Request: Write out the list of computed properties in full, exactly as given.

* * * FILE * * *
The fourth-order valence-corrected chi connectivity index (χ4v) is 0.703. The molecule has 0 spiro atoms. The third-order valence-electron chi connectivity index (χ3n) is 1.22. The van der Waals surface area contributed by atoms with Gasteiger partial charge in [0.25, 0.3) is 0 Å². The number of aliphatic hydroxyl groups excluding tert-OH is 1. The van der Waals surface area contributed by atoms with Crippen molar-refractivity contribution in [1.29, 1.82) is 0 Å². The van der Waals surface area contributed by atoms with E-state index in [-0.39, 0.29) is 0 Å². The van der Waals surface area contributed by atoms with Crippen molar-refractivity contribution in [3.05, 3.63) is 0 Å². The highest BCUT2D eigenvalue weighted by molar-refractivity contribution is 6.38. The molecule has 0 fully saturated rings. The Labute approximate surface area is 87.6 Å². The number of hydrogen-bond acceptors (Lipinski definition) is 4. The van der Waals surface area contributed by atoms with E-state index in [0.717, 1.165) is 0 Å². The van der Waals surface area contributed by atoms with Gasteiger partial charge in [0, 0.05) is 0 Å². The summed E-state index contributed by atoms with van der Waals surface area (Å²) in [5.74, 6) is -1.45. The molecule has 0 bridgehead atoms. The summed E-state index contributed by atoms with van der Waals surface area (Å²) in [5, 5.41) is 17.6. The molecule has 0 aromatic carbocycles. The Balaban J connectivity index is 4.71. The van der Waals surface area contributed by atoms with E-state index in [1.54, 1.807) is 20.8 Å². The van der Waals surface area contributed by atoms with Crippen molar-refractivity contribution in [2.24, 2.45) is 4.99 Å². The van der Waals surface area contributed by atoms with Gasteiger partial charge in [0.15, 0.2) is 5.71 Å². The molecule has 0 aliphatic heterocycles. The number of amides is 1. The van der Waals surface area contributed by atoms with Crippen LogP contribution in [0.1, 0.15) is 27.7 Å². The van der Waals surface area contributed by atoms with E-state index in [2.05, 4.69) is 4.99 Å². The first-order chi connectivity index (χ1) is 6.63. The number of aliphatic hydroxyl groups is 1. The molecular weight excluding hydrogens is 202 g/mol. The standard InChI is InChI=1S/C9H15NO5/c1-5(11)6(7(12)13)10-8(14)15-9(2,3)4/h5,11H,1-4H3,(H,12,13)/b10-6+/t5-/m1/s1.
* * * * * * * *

The fourth-order valence-corrected chi connectivity index (χ4v) is 0.703. The molecule has 0 spiro atoms. The third-order valence-electron chi connectivity index (χ3n) is 1.22. The van der Waals surface area contributed by atoms with Gasteiger partial charge in [0.25, 0.3) is 0 Å². The number of aliphatic hydroxyl groups excluding tert-OH is 1. The van der Waals surface area contributed by atoms with Crippen molar-refractivity contribution in [1.29, 1.82) is 0 Å². The van der Waals surface area contributed by atoms with E-state index in [-0.39, 0.29) is 0 Å². The van der Waals surface area contributed by atoms with Crippen molar-refractivity contribution in [3.05, 3.63) is 0 Å². The highest BCUT2D eigenvalue weighted by molar-refractivity contribution is 6.38. The molecule has 0 fully saturated rings. The Labute approximate surface area is 87.6 Å². The number of hydrogen-bond acceptors (Lipinski definition) is 4. The van der Waals surface area contributed by atoms with E-state index in [0.717, 1.165) is 0 Å². The van der Waals surface area contributed by atoms with Gasteiger partial charge in [0, 0.05) is 0 Å². The summed E-state index contributed by atoms with van der Waals surface area (Å²) in [5.74, 6) is -1.45. The molecule has 0 bridgehead atoms. The summed E-state index contributed by atoms with van der Waals surface area (Å²) in [5, 5.41) is 17.6. The molecule has 0 aromatic carbocycles. The Balaban J connectivity index is 4.71. The van der Waals surface area contributed by atoms with E-state index in [1.54, 1.807) is 20.8 Å². The van der Waals surface area contributed by atoms with Crippen molar-refractivity contribution in [2.24, 2.45) is 4.99 Å². The van der Waals surface area contributed by atoms with Gasteiger partial charge in [0.15, 0.2) is 5.71 Å². The molecule has 0 aliphatic heterocycles. The number of amides is 1. The van der Waals surface area contributed by atoms with Crippen LogP contribution in [0.1, 0.15) is 27.7 Å². The van der Waals surface area contributed by atoms with E-state index in [2.05, 4.69) is 4.99 Å². The first-order chi connectivity index (χ1) is 6.63. The number of aliphatic hydroxyl groups is 1. The molecular weight excluding hydrogens is 202 g/mol. The standard InChI is InChI=1S/C9H15NO5/c1-5(11)6(7(12)13)10-8(14)15-9(2,3)4/h5,11H,1-4H3,(H,12,13)/b10-6+/t5-/m1/s1.